Certainly, as this is not a memory procedure, if the pilots have been too lax to learn the QRH procedure, they will have to do something before this procedure is called and followed, and that something is what I'm getting at. It shouldn't be left to personal improvisation. It should also be a memorized procedure (even if it instructs them to remain at the current or typical pitch and power but not their current flight level).

    Case in point AF447:

    Pitch 5 secs before the autopilot disconnect (2h 10min 00) : 1.8 deg (let's consider this 'typical pitch' for this phase of flight).
    Altitude 5 secs before the autopilot disconnect (2h 10 min 00): 35,024.
    Vertical Speed 5 secs before the autopilot disconnect (2h 10 min 00): 0 +/-.
    Normal Acceleration 5 secs before the autopilot disconnect (2h 10 min 00): 1G +/-.

    Pitch at the time of the autopilot disconnect (2h 10min 05): 0 deg.
    Altitude reading just after autopilot disconnect (2h 10min 09): 34,664.
    Vertical Speed reading just after autopilot disconnect (2h 10min 07): -400 fpm (estimated from the FDR).
    Normal Acceleration just after autopilot disconnect (2h 10min 05): .7G +/-.

    Now, If your improvised airmanship goal was to 'level off', given the apparent descent depicted by your instruments (along with 8.4 deg of roll and turbulence), and you consider level flight to be FL350 with approximately 2 deg of pitch, wouldn't leveling off lead you to pull up slightly?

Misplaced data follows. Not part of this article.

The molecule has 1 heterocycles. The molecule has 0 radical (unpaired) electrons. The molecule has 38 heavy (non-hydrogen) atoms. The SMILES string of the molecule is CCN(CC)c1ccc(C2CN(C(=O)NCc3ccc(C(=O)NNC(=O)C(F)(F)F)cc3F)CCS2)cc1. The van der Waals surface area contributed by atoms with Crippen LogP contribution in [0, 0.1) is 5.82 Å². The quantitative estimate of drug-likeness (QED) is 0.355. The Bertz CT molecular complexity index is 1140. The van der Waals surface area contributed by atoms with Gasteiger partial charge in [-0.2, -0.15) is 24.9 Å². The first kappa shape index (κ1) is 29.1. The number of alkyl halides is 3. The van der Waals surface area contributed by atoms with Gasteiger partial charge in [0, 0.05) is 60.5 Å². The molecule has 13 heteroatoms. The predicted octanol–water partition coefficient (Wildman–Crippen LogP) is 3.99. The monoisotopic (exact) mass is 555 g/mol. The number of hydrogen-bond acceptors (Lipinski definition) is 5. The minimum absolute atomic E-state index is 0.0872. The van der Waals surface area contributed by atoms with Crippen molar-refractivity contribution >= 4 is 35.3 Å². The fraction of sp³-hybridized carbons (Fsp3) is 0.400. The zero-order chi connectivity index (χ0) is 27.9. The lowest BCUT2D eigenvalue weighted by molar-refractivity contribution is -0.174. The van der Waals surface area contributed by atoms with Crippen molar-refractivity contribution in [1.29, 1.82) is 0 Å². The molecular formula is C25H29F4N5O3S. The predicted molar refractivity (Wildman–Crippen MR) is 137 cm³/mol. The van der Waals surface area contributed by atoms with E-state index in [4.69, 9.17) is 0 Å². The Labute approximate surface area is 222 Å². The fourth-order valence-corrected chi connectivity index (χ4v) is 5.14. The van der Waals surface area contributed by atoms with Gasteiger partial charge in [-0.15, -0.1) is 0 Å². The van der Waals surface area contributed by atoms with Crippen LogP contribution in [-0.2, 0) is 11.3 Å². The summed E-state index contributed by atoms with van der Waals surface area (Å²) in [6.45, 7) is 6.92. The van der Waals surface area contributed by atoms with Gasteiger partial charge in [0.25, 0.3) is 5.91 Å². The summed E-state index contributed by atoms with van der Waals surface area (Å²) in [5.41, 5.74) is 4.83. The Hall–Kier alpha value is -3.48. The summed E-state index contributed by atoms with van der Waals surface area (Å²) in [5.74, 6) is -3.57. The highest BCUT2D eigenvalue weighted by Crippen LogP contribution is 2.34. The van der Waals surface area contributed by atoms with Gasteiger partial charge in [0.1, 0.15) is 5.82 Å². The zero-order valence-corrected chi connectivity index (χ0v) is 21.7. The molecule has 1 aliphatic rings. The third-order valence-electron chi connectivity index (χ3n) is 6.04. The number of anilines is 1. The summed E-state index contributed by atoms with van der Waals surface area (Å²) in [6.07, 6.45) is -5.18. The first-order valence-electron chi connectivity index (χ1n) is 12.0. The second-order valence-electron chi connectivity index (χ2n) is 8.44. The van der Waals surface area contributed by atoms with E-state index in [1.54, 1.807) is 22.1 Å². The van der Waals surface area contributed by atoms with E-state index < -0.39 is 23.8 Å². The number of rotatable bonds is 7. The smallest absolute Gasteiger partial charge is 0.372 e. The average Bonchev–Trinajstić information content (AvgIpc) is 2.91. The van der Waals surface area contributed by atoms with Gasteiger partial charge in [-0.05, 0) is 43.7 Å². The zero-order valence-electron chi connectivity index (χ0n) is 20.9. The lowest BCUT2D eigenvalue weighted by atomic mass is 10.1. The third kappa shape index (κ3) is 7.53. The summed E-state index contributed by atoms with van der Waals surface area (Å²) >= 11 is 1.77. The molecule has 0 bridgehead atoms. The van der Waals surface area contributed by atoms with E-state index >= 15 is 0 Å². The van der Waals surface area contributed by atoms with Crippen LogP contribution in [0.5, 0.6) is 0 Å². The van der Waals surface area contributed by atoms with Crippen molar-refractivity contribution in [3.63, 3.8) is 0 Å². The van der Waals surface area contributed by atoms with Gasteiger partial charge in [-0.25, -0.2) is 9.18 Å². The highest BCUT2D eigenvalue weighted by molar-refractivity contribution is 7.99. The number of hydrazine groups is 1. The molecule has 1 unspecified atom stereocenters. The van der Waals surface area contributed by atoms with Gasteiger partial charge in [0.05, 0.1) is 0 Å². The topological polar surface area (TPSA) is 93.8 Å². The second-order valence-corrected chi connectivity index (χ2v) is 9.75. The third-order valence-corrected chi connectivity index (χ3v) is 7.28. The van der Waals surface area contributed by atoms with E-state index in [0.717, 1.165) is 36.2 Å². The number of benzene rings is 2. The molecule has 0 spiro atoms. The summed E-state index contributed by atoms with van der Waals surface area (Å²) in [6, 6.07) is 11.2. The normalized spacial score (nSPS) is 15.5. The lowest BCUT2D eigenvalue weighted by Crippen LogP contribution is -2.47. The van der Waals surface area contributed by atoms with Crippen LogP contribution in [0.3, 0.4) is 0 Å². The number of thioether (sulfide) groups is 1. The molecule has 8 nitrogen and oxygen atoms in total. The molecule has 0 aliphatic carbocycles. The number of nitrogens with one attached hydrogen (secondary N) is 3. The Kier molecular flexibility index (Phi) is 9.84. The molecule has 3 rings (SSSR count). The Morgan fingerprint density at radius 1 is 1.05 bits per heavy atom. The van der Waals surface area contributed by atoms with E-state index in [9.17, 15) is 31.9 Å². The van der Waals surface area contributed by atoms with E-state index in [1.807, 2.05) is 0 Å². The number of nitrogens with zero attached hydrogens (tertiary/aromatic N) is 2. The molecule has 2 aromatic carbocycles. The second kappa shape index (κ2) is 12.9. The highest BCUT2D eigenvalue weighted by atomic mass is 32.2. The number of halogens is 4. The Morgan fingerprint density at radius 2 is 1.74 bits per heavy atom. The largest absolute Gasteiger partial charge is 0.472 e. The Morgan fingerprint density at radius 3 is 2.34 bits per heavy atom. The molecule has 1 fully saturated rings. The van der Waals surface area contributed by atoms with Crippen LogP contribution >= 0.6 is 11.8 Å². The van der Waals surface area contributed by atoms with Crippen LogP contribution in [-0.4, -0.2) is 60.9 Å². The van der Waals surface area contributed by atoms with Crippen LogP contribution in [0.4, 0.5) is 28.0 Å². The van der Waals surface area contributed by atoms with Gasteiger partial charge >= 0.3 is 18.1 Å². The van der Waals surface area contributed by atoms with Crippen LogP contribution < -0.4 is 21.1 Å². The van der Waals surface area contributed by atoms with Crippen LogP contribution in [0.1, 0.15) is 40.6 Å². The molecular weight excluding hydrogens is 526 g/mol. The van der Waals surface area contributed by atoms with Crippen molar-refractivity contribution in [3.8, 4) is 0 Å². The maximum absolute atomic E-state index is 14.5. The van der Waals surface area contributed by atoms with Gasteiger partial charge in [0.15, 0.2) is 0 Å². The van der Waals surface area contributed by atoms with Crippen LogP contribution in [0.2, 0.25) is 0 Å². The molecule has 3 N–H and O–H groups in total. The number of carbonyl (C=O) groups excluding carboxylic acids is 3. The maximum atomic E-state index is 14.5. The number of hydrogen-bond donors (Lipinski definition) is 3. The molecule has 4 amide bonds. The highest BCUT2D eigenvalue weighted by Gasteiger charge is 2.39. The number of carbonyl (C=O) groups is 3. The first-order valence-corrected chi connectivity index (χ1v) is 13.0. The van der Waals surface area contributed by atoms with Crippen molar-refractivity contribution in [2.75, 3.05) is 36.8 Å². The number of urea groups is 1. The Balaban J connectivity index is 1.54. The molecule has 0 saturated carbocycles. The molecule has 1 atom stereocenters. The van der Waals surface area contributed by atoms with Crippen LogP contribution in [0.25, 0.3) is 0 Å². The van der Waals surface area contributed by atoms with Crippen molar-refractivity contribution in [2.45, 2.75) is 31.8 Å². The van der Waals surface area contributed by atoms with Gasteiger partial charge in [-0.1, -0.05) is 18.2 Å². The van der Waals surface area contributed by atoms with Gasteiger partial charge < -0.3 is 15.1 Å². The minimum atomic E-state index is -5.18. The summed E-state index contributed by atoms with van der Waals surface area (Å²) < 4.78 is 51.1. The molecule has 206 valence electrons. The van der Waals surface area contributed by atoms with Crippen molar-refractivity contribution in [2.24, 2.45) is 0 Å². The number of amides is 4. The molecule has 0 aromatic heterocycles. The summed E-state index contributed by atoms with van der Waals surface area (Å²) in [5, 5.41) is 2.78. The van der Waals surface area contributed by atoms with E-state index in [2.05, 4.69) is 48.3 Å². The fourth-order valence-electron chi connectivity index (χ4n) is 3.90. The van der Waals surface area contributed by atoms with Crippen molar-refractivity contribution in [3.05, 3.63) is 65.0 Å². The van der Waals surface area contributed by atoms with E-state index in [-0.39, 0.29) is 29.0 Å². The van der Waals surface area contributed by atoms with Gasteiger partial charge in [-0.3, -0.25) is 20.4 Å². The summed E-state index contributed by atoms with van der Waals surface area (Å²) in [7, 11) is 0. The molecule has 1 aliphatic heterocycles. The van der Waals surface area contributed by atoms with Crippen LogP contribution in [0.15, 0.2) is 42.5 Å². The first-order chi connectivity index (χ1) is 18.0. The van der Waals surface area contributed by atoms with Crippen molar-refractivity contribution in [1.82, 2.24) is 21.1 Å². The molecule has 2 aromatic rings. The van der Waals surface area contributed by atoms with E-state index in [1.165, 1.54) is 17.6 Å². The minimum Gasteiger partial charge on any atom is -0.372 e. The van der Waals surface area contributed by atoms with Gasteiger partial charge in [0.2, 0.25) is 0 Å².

If so, now you've added pitch that wasn't needed (due to deception from misleading instrument readings) and this will result in you leaving level flight and slowing down.

    Now, let's say you aren't skilled with manual flight at this speed/flight level. Isn't it possible to overcontrol a bit there?

    Maximum Normal Acceleration during the first 5 secs after autopilot disconnect: 1.25G.
    Pitch attitude 5 seconds after the loss of autopilot (2h 10mins 10): 4-5 deg .
    Stall warning threshold: 4 deg +/- AoA

    The thing you must keep in mind is that I'm ONLY talking about the intial actions needed to stabilize long enough to get to the QRH. Those critical moments when a memory procedure would be very helpful...